Interview with Multimedia Poet and Translator, Denise Newman

Please enjoy my interview with multimedia poet and award-winning translator, Denise Newman. Denise currently teaches in the Writing programs at California College of the Arts, and her video poem, My Way can be found in the Loud Thought Look gallery in the Fall 2015 issue of SOUND:POETREE::. A big thanks to Denise for taking the time to share her thoughts with me; it was so nice to hear from her on these important matters. I'm inspired! I hope you will be, too. 

Pictured: Denise Newman Photo Credit: Rachel Walther

Pictured: Denise Newman
Photo Credit: Rachel Walther

SOUND:POETREE:: First, hi, Denise! How are you? It's so nice to be in touch again, and I'm so happy that you were able to contribute your video poem to the Fall 2015 issue of Sound:Poetree::. I've gotten quite a few questions about your piece already. Can you tell us a little about your video poem, My Way? What was your inspiration for the piece? Did the words come first or the video? Is there anything else you care to share about your processes, intentions, or the meaning(s) you were hoping to convey? 

Denise Newman: Hi, Melanie. Here we are meeting through your wonderful Sound:Poetree:: site. How exciting! Congratulations on making your long-time dream come true. 
Let me give you a brief background for My Way

One day a tiny grub appeared on the wooden floor of our hallway, stretching and rolling in all directions like a person trying to get out of a bag. I brought it outside and filmed it. The footage didn’t stand on its own, so I tried to write something for it, but everything was either too literal or too distant. Digging around in my papers, I came across a stanza from an abandoned poem that I felt matched my pathos for the grub. It seemed like it was trapped in its own form the way we humans are trapped by our egos. It’s the first video poem I’ve made with text superimposed over the moving image. In other videos I use actual text in the scene and collaborate with natural elements such as snails, ants, fire, a cat’s tail, etc, to move it and trigger meanings beyond my control.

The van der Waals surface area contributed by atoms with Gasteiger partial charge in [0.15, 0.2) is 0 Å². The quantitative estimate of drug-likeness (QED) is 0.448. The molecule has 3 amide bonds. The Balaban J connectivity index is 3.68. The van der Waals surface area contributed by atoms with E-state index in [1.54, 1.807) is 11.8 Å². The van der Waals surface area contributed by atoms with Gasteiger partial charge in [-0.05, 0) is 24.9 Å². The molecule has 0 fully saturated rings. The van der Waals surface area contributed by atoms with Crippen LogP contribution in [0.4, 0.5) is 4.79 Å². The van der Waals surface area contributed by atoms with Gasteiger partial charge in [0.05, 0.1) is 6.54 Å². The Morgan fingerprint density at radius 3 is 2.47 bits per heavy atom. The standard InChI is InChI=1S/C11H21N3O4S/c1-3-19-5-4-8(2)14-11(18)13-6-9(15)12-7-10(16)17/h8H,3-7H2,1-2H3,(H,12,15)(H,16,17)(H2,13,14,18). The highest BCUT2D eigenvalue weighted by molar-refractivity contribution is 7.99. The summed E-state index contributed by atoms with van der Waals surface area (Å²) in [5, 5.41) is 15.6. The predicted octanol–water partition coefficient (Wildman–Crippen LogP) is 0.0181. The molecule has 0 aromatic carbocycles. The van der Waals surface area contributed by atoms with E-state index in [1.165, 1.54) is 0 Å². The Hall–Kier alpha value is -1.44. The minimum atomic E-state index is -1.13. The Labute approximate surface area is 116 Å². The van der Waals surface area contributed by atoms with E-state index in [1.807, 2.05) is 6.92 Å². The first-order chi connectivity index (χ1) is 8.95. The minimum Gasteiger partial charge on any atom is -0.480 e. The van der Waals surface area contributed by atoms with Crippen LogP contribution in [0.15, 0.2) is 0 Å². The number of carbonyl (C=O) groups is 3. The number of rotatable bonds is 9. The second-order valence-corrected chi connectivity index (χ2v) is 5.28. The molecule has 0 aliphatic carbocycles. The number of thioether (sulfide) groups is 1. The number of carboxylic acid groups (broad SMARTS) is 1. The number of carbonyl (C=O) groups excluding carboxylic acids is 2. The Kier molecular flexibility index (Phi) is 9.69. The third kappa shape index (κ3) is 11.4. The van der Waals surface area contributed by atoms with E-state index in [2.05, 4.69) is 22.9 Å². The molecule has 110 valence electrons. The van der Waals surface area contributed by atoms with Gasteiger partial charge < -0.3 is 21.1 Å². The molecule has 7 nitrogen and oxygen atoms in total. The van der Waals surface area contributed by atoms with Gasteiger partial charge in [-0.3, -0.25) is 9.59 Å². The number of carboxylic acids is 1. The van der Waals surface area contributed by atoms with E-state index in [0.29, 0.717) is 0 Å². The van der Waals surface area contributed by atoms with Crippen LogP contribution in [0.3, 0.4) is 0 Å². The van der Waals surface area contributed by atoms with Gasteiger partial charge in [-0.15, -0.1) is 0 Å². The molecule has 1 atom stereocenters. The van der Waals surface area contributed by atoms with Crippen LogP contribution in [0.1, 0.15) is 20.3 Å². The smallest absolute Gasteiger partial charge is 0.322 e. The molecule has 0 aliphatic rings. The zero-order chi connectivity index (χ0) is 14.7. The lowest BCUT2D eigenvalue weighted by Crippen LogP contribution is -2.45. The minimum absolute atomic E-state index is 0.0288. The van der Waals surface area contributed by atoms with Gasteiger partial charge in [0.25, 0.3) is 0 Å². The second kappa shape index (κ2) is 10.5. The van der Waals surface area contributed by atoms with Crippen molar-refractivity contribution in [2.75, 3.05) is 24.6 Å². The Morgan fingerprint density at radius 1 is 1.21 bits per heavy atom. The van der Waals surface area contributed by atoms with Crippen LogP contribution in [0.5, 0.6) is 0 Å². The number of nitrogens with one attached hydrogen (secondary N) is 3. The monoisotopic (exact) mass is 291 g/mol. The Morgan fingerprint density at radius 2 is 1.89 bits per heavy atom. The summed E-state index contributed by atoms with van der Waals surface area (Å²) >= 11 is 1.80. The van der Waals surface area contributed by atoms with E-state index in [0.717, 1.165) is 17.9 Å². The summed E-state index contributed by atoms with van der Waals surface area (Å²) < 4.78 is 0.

It’s difficult to create a balanced relationship between image and text. So easily one is subservient to the other as either caption or illustration. I keep working on the language part, trying out different texts, until I feel there’s a dynamic relationship between the two. 

SOUND:POETREE:: How did you get into making video poems? Or, what inspired you to branch out into another medium in this way? Was there something about this poem in particular that you felt could not be conveyed on the page, that required a multimedia approach? 

Denise Newman: I’ve always worked with different media. I just go where the greatest source of liveliness is, and one medium ends up informing the other. Working in video the last few years has renewed my appreciation for how language reveals the subtle workings of the mind and perception. Most of what I know about video I’ve learned from my friend and former student Alex Nichols, who had a long-time visual art practice when she came into the writing program. At the end of her studies, she suggested that we continue to work together—I would help her with her writing and she would help me with my videos. Five years later we’re still meeting regularly. I also took a class at CCA with Kota Ezawa that helped me better understand video poetry in a visual art context, and the following year Lyn Marie Kirby, a visual artist and professor in the film program, and I co-taught a studio course Text as Image and Material and this experience further deepened my knowledge of the field.